Since Uber Elevate popularized the concept of urban air mobility (UAM) with its first Elevate Summit in 2017, eVTOL air taxis have been marketed primarily as a solution to traffic congestion. In its original Elevate white paper, Uber promised to “give people back time lost in their daily commutes,” using “three-dimensional airspace to alleviate transportation congestion on the ground.” Frustrated urban commuters represent an enormous total addressable market, so it’s natural that investors would focus on that potential — even as others doubt whether flying taxis will have an impact on traffic congestion at all.
At the June 10 unveiling of Archer Aviation’s Maker eVTOL in Hawthorne, California, company co-founders Brett Adcock and Adam Goldstein emerged as “the spiritual successor of the Uber Elevate mission,” as former Elevate employee Ian Villa observed on Twitter. In lines that could have been lifted directly from Uber’s script, Adcock said that Archer wants “to unlock a new way of traveling — one that lives in the third dimension, and has almost infinite scaling potential. Who hasn’t sat in traffic wishing they could just fly over all of it?”
Yet Adcock and Goldstein also presented another, more aspirational vision for urban air mobility — one that the social media influencers in their audience might describe as “living your best life with UAM.”
“Let’s talk about a couple examples,” Goldstein said during a slickly produced, 30-minute presentation that was livestreamed to a global audience. “Let’s say you live in Fort Lauderdale. You just got invited to the hottest tech party of the year, hosted by [Miami] Mayor [Francis] Suarez — you’ve got to go to that. But that 23-mile drive can take you 70 minutes; that’s just brutal sitting in traffic. We can fly that mission in under 14 minutes.
“Or let’s say you’re here in L.A., you’re in downtown, you want to go to Santa Monica, grab lunch,” he continued. “That 15-mile drive can take you almost an hour. We can fly that route in under eight minutes, because it’s actually not that far. We can do it for under $40.”
Or you could go rock-climbing after work, or fly to a mountaintop restaurant with incredible views, Goldstein suggested. “This transportation solution, it just goes beyond commuting,” he said. “Archer will connect people with the experiences that they want to have.”
Archer’s embrace of the Instagram set is a bold approach to gaining public acceptance for eVTOL aircraft, which industry observers agree will be critical to the success of this emerging market. While Goldstein’s examples might strike some community stakeholders as frivolous, they could also broaden the appeal of electric air taxis to younger customers who might have an extra $40 to spend on lunch, but not $40,000 a year for daily commuting trips.
Archer, meanwhile, spared no expense on its Maker launch party in Hawthorne, which was attended by a limited number of investors, partners, and media, including eVTOL.com. The two-seat technology demonstrator, clad in metallic vinyl wrap, was unveiled against 3D screens that provided a powerful illusion of the aircraft in flight — except for the fact that its 12 independent propellers remained immobile. While the airframe that was on stage is expected to begin ground and hover testing later this year, it’s still missing some key components, including batteries and wiring.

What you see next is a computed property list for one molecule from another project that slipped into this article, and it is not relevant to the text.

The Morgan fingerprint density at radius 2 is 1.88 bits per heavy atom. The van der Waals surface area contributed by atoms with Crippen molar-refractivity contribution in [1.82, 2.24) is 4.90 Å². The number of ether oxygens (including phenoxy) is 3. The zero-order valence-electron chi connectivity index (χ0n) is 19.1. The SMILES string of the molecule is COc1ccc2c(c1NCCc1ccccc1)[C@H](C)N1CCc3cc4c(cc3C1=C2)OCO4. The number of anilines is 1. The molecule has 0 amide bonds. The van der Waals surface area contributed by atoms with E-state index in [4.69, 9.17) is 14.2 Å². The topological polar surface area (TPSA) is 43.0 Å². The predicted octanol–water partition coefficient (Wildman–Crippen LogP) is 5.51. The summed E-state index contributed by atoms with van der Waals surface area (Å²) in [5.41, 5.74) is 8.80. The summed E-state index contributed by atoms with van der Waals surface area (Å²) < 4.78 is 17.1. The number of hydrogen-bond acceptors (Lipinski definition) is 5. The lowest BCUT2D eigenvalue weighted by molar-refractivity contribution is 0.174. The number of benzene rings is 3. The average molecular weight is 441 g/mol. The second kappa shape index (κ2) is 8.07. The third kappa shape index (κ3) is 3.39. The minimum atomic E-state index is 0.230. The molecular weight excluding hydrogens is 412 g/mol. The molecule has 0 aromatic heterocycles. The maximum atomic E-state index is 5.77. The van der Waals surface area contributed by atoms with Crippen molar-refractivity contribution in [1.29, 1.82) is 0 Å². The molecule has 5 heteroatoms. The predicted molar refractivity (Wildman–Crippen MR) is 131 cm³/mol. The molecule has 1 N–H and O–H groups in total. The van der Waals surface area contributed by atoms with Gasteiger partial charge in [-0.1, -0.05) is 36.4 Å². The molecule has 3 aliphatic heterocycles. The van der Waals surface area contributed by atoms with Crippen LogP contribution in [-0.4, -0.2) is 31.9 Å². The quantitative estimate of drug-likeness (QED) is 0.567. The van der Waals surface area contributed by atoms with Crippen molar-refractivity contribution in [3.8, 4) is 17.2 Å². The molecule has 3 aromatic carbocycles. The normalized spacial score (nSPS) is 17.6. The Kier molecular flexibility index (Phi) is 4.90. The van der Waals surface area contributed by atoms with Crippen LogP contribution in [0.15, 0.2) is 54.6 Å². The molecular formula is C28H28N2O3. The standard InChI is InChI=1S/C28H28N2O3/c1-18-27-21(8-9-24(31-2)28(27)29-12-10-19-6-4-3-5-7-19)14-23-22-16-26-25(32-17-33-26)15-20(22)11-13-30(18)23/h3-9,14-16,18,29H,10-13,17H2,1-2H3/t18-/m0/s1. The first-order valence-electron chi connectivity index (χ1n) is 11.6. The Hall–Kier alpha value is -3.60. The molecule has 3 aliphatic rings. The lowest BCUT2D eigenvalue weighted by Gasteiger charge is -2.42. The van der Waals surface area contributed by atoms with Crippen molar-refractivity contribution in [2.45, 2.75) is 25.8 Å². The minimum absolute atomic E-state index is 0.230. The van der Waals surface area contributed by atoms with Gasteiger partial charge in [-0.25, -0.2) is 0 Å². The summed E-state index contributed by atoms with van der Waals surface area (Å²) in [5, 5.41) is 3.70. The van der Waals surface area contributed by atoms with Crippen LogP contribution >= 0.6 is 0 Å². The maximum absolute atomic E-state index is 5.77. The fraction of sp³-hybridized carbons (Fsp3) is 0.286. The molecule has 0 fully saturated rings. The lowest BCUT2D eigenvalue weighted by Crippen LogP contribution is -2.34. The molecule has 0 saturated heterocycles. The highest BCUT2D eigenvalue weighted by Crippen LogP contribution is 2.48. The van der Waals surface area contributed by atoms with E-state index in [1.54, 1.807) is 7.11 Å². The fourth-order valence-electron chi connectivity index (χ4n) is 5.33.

Archer plans to use Maker as a certification testbed for its still-unnamed production aircraft, which will be similar in appearance but large enough to accommodate four passengers and a pilot. Maker will be autonomous, and while it won’t fly with people, Adcock said that Archer is using it to develop autonomous systems that will be integrated onto future aircraft for safety. “We’re pushing hard on engineering problems such as GPS-denied navigation and sense-and-avoid,” he said.
Archer — which is going public through a combination with Atlas Crest Investment Corp at a post-money valuation of $3.8 billion — aims to certify its production aircraft with the Federal Aviation Administration and launch commercial operations in L.A. and Miami by 2024. United Airlines has conditionally ordered up to 200 of the aircraft, which it foresees using to connect customers to its hub airports, including Los Angeles International (LAX).
At the Maker unveiling, Archer disclosed that it is modeling demand in its launch markets through an in-house data science project called Prime Radiant, which is helping the company understand where to put take-off and landing sites and what to charge for its service. In its previously released investor presentation, Archer projected pricing of $3.30 per passenger-mile, comparable to the cost of an UberX.
The company is designing its fully electric aircraft for speeds of 150 miles per hour (240 kilometers per hour) and a range of 60 miles (95 km), with nominal missions of between 20 and 40 miles (32 and 64 km). With fast charging between flights, Archer projects that each of its aircraft will be capable of more than 40 flights per day, which “will help unlock a high throughput transportation system for the masses,” Adcock said.
Reactions to the Maker unveiling on social media were mixed. Many viewers expressed disappointment that the aircraft did not power on or fly, although that’s not unusual for the first showing of a new aircraft model. Nevertheless, it suggests that Archer — which faces stiff competition on an aggressive timeline — still needs to strike a balance between building enthusiasm for its product and managing public expectations for what will inevitably be a daunting technical undertaking. While eVTOL-enabled rock-climbing trips may be in our future, we’re not there yet.